• Volunteer to go with a friend or loved one to their next medical appointment. Help them take notes and ask questions.

http://www.cdc.gov/healthliteracy/pdf/olderadults.pdf
http://www.ahrq.gov/news/columns/navigating-the-health-care-system/090710.html
http://www.health.gov/communication/literacy/quickguide/Quickguide.pdf

Make a Difference…Volunteer!

126015675Volunteers are the backbone of Ann Arbor Meals on Wheels. Not only do Volunteers deliver meals to the homebound in our community, they also provide companionship and a warm, friendly smile. Ann Arbor Meals on Wheels Volunteers may be the only person a client sees all day. The meals you deliver are the primary source of nutritious food for most of our clients.

Summer is hard for the program because school is out and volunteers take vacations. Ann Arbor Meals on Wheels has also lost volunteers because of their advancing age and this will continue as our population ages.

Why Volunteer?
• Connect to your community. The simple act of offering your 1-2 hours of your time and compassion positively impacts the daily lives of those in need, as well as your own.
• Engaging in service to others is an invaluable experience.
• Be a force for social change and an inspiration to others.
• At risk and elderly community members will eat because of you.

40thMealsOnWheels_logoWe need YOU!
Volunteers of all ages to deliver meals to the homebound in the Ann Arbor area. Drivers must be at least 18 years or older and able to use their personal vehicles to deliver meals. Persons under 18 can volunteer if accompanied by an adult.

We offer flexible scheduling.
You can choose:
1) the day – Monday to Saturday, and
2) the frequency – weekly, biweekly, or monthly.

We deliver meals 6 days a week.
Mon – Fri: Meal pick-up at 11:30am.
Sat (Jan – Aug): Meal pick-up at 10:30am.
Sat (Sept – Dec): Meal pick-up at 9:30am.
Average delivery of meals takes 1 – 2 hours.

“I would have a hard time continuing to live in my house. Ann Arbor Meals on Wheels helps very much to make it possible. Thank you.” — Ann Arbor Meals on Wheels client

Interested? Contact us! Please feel free to call (734) 998-6686 or send an email to aamealsonwheels@umich.edu.

Join Us at Metzger’s German Restaurant (June 18)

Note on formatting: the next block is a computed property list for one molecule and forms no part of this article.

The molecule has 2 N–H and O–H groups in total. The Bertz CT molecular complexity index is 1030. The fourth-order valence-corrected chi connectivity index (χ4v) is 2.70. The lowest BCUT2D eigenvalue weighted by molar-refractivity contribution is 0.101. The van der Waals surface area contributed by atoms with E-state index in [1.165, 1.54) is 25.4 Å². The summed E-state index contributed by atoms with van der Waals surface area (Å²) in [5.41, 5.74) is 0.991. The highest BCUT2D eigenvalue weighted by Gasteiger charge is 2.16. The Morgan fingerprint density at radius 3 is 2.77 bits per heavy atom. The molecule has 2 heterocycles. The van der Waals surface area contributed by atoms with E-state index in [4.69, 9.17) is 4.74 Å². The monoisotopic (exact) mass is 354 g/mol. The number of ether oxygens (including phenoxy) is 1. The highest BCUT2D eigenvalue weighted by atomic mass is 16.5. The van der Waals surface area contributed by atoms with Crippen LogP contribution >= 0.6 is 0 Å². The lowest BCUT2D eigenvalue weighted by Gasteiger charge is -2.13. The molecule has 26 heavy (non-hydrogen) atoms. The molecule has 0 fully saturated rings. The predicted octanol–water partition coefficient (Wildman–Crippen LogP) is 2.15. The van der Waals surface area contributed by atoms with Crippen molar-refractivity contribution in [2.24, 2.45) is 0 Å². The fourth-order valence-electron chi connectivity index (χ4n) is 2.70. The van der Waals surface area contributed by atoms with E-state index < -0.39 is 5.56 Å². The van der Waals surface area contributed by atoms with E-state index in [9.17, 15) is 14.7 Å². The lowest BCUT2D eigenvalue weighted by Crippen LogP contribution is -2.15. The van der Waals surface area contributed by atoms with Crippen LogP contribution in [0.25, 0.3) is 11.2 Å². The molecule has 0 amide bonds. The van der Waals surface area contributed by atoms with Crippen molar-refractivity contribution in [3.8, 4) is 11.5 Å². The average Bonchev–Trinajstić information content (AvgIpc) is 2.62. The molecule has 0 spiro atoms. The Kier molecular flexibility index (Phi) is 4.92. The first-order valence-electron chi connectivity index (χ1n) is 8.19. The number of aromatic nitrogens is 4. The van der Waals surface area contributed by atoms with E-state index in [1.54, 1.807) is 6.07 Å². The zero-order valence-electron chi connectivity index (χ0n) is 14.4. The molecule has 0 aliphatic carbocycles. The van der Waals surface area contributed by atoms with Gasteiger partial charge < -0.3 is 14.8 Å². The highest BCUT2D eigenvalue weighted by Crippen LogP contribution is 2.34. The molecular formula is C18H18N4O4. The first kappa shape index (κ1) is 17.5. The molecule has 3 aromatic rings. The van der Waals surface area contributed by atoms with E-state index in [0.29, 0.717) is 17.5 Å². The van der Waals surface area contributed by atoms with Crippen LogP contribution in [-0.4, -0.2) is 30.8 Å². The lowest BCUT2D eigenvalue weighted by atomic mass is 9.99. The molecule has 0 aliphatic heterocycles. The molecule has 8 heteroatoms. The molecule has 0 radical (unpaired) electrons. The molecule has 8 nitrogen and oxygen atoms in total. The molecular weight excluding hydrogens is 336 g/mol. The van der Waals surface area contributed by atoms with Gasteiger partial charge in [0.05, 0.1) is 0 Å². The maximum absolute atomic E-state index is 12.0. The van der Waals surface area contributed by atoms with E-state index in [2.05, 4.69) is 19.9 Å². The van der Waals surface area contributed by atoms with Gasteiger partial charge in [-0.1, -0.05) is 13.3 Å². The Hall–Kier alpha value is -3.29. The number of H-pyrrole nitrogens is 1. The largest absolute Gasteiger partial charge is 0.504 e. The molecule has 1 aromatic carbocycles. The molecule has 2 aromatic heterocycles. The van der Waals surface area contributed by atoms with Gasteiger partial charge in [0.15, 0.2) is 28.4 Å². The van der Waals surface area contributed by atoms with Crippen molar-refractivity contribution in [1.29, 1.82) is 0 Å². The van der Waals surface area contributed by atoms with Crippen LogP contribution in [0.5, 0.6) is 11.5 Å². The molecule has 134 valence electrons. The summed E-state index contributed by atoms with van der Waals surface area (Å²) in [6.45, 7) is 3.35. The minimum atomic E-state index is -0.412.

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Metzger's June 2014 Feast - vertical

Support Ann Arbor Meals on Wheels – Sponsor the Judy Fike Golf Outing

We need your help! In your own neighborhood a homebound older adult needs food. You can make a difference by sponsoring the 2014 Judy Fike Golf Outing to benefit Ann Arbor Meals on Wheels. We are asking for your support.

The outing will take place on Monday, July 14, 2014 at Reddeman Farms in Chelsea. Last year, we raised funds to pay for over 4,100 meals! This year, our goal is to have 128 golfers and raise $30,000.

How you can help:

  • We have several opportunities for you to sponsor this event. Our sponsorship levels reflect that every $6 pays for a meal. Click here for the Sponsorship Forms outlining the options and benefits of your contribution.
  • Our golfers would also be delighted with any donated items for our raffle, door prizes, and silent auction. We make sure that all our golfers leave with a door prize!

40thMealsOnWheels_logoWe’re turning 40 this year! Since 1974, Ann Arbor Meals on Wheels has reduced hunger and food insecurity and promoted the dignity and independence of the homebound in our community. Six days a week we deliver nutritiously balanced meals to those who, because of their health, are unable to shop or cook for themselves. We are a community-supported program of the University of Michigan Health System and about half of our revenue comes from external sources. Your sponsorship is crucial to our continuing to feed the homebound.

Please join us to help provide much needed nutrition for our homebound clients.

On behalf of our staff, volunteers and the clients we serve, thank you.

2014 Golf Brochure-pg1

2 Million Meals…and Counting!